BARD IN CHINA TO HOST A PANEL ON SACRED LANDSCAPES OF TIBET ON WEDNESDAY, OCTOBER 19
ANNANDALE-ON-HUDSON, N.Y.—On Wednesday, October 19, Bard in China will gather a panel of scholars to discuss the sacred landscapes of Tibet. The panel, “Panel on Tibet: The Meaning of Sacred Landscapes,” will include presentations on the impact of the Tibetan landscape on Chinese artists and writers, and a talk on the ways sacred landscapes continue to define cultural identity and sense of place after decades of state-led industrialization and ideological regimentation. The panel takes place at 6:30 p.m. in room 115 of the Olin Language Center. The talk is presented by Bard in China, with support from the Freeman Undergraduate Asian Studies Initiative.
Li-Hua Ying, associate professor of Chinese at Bard, will discuss “When Tibet Beckons,” a look at Chinese writers and artists who began to arrive in Tibet in the 1980s to find inspiration for their own work. Ma Lihua, a woman who lived in Lhasa for more than twenty years, and Wen Pulin, an artist and art critic from Beijing who has made frequent trips to the region, are the focus of this talk. Both have written extensively about Tibet and its people. Ying, who is developing a course in this topic area, will also talk about the trip she made to Tibet in the summer 2005 and her experience with the writings of Ma and Wen. Ying has M.A. and Ph.D. degrees from University of Texas, Austin, and a B.A. from Yunnan Normal University in China.
Christopher Reed Coggins, associate professor of geography and Asian studies at Simon’s Rock College of Bard, will present “Tibetan Sacred Landscapes and the Constitution of Place in the Sino-Tibetan Borderlands.” In his talk, Coggins will discuss the tension between global and state conservation efforts and those of local Tibetan villages. In Tibetan communities of northwest Yunnan province, sacred mountains, forests, and ponds have survived decades of state-led industrialization and ideological regimentation, and they continue to define cultural identity and sense of place. Global nature conservation discourse and Western desires for an authentic and enduring Tibet now converge with official regional development plans. Renaming Zhongdian County “Shangri-La,” planners are capitalizing on tourist demand for a “real Tibet,” which seekers believe has been destroyed or will soon vanish. Some villagers employ geopiety to promote their home places in the marketplace of small-scale ecocultural tourism and to protect their territories from appropriation by those engaged in the large-scale tourism industry. Looking at Hamagu Village, this talk outlines points of conflict and cooperation between tourists’ desires for immersion in a mythicized paradise and local peoples’ goals for establishing greater economic and cultural autonomy.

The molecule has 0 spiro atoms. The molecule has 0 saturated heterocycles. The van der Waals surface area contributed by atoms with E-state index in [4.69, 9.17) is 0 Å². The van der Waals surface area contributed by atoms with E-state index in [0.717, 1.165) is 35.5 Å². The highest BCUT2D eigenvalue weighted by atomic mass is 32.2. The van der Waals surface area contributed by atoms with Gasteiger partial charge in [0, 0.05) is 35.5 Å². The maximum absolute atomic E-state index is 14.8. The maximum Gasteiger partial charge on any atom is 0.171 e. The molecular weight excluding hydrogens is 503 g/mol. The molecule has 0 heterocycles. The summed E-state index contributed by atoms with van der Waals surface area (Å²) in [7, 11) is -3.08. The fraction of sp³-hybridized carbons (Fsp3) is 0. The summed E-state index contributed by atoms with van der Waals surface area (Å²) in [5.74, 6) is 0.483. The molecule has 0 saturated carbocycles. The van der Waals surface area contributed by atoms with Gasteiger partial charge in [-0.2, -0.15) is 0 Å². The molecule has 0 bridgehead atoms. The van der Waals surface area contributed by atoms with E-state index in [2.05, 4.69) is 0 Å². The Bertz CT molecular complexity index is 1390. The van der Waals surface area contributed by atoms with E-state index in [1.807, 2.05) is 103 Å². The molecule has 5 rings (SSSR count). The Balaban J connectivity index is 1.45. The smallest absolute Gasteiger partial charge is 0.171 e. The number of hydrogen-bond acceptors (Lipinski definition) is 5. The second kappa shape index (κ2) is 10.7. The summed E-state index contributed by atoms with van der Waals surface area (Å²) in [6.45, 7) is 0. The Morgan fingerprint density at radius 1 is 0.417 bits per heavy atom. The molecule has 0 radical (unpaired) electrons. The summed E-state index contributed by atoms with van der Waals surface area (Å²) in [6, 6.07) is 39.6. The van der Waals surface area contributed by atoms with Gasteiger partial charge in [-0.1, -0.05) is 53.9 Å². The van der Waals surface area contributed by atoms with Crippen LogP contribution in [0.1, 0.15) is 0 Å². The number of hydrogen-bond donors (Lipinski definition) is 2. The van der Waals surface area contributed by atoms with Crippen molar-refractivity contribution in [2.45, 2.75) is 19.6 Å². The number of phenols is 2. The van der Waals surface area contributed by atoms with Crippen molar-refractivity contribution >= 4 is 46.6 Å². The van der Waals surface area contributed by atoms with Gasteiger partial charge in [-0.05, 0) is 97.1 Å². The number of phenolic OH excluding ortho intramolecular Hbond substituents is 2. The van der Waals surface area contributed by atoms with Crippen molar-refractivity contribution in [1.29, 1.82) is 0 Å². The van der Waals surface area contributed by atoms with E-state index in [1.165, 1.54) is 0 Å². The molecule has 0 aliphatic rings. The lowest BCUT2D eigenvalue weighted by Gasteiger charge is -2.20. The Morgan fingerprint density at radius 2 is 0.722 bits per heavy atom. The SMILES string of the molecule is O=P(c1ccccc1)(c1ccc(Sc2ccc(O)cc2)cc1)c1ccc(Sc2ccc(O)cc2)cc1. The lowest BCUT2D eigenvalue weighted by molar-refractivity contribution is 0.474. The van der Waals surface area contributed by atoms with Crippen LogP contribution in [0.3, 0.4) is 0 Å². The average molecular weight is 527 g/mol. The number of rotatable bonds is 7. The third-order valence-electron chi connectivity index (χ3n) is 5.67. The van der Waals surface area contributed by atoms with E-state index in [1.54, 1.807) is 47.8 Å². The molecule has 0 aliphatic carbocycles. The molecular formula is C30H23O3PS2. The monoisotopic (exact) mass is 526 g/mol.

For more information about the lecture, please call 845-758-7388 or e-mail email@example.com.
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This event was last updated on 10-20-2005